Once behavioral science goes mainstream, we might see it evolve into specialties the same way data science has.

For example, in machine learning, there are data scientists who work on a specific part of data science like natural language processing. We’ll likely start to see behavioral scientists that specialize in specific areas of a company in the same way.

Such hires should be made carefully, as it takes creative thinking to implement academic behavioral science theories into product and business use cases. It’s rare to find someone who is both knowledgeable in behavioral science and skilled at product design.

Marrying behavioral science and technology

Perhaps the greatest potential of behavioral science meeting the technology world will be the power to shift long-term behavior.

Just think about it: technology is already incredibly powerful in its reach. Behavioral science could make it more effective.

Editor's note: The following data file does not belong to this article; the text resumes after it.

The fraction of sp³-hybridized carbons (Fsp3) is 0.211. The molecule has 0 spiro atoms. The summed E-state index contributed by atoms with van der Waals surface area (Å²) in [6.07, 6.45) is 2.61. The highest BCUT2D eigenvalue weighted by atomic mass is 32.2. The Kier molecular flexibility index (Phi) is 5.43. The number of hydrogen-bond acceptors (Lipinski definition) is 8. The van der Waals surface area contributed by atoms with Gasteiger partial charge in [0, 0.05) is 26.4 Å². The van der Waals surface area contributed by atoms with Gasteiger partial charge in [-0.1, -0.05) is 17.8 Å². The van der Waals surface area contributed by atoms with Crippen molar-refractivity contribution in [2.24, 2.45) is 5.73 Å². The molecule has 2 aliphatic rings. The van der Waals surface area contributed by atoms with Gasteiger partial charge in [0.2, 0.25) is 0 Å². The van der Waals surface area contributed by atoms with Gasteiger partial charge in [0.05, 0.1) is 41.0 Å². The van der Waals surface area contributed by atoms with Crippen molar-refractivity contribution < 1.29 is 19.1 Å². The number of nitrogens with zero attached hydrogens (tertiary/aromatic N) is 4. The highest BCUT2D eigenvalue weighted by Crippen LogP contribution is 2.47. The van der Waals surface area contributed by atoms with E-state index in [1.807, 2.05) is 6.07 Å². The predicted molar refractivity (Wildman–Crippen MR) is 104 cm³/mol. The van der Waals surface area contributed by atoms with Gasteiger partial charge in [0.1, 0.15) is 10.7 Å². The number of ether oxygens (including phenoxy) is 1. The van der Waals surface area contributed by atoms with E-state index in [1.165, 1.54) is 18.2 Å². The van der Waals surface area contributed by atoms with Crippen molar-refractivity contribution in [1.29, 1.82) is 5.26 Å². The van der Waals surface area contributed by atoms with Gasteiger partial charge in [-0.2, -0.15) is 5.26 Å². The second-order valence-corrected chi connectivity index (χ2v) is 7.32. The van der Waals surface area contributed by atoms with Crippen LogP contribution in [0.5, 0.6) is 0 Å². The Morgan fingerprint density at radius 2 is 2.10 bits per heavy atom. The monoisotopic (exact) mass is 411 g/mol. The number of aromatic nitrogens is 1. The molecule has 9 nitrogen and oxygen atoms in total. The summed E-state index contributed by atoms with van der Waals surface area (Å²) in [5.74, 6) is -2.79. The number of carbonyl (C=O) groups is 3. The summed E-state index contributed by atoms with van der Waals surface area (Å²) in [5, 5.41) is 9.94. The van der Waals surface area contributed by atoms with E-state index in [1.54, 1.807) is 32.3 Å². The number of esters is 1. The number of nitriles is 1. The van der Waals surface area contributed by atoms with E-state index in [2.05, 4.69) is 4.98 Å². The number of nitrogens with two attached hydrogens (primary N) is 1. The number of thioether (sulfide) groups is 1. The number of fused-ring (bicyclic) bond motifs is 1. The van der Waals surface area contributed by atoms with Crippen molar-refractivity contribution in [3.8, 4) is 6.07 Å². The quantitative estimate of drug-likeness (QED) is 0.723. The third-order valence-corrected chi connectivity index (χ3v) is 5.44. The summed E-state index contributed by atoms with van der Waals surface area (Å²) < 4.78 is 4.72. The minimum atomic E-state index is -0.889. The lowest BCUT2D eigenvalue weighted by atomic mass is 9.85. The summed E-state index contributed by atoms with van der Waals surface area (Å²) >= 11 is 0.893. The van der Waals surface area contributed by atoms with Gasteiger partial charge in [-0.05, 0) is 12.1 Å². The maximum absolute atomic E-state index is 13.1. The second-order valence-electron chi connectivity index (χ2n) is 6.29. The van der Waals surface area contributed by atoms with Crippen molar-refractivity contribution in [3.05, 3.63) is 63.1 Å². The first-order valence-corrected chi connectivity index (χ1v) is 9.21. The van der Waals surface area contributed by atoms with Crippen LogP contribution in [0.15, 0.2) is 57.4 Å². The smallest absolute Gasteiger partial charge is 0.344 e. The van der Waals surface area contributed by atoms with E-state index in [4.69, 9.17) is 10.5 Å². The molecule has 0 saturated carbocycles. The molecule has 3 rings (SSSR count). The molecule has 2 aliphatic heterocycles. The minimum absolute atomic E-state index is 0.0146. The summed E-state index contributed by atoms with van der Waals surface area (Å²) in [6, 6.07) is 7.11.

I don’t think that behavioral science or behavioral science is the silver bullet that will solve every single problem that we have.

But looking at a lot of the applications and software that are built around helping people save money, eat healthier, workout more, or become smarter, a lot of them are not built with a behavioral approach.

And that translates to a lot of opportunity being left on the table.

Currently, behavioral science is like a garnish. It’s sprinkled on top products after they’ve already been built.

If we can get to a place where the behavioral science is built into the core of products right from the start, they will become exponentially more powerful.

Decoding the Why — How Behavioral Science is Driving the Next Generation of Product Design.

If you’re interested in learning more, grab a free e-copy of my book Decoding the Why — How Behavioral Science is Driving the Next Generation of Product Design.

Promo Code: Medium2021

Decoding the Why Book

If you want to connect, you can reach me here via email (nate@creativescience.co), or connect with me on LinkedIn.